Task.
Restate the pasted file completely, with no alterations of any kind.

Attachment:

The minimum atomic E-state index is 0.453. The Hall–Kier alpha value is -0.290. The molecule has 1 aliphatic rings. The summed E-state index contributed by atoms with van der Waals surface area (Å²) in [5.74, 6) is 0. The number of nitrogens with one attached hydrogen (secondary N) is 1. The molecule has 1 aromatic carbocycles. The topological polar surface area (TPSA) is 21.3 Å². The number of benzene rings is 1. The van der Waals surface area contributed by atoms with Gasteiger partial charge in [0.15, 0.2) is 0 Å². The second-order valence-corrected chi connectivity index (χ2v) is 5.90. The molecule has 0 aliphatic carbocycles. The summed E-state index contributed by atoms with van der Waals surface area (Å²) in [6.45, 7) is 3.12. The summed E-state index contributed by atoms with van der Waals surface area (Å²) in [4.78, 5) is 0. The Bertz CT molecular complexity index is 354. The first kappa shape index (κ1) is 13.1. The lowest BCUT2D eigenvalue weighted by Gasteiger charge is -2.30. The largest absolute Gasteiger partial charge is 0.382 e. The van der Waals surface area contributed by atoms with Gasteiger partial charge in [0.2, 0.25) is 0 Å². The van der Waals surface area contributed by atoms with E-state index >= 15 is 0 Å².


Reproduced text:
The minimum atomic E-state index is 0.453. The Hall–Kier alpha value is -0.290. The molecule has 1 aliphatic rings. The summed E-state index contributed by atoms with van der Waals surface area (Å²) in [5.74, 6) is 0. The number of nitrogens with one attached hydrogen (secondary N) is 1. The molecule has 1 aromatic carbocycles. The topological polar surface area (TPSA) is 21.3 Å². The number of benzene rings is 1. The van der Waals surface area contributed by atoms with Gasteiger partial charge in [0.15, 0.2) is 0 Å². The second-order valence-corrected chi connectivity index (χ2v) is 5.90. The molecule has 0 aliphatic carbocycles. The summed E-state index contributed by atoms with van der Waals surface area (Å²) in [6.45, 7) is 3.12. The summed E-state index contributed by atoms with van der Waals surface area (Å²) in [4.78, 5) is 0. The Bertz CT molecular complexity index is 354. The first kappa shape index (κ1) is 13.1. The lowest BCUT2D eigenvalue weighted by Gasteiger charge is -2.30. The largest absolute Gasteiger partial charge is 0.382 e. The van der Waals surface area contributed by atoms with Gasteiger partial charge in [0.2, 0.25) is 0 Å². The van der Waals surface area contributed by atoms with E-state index >= 15 is 0 Å².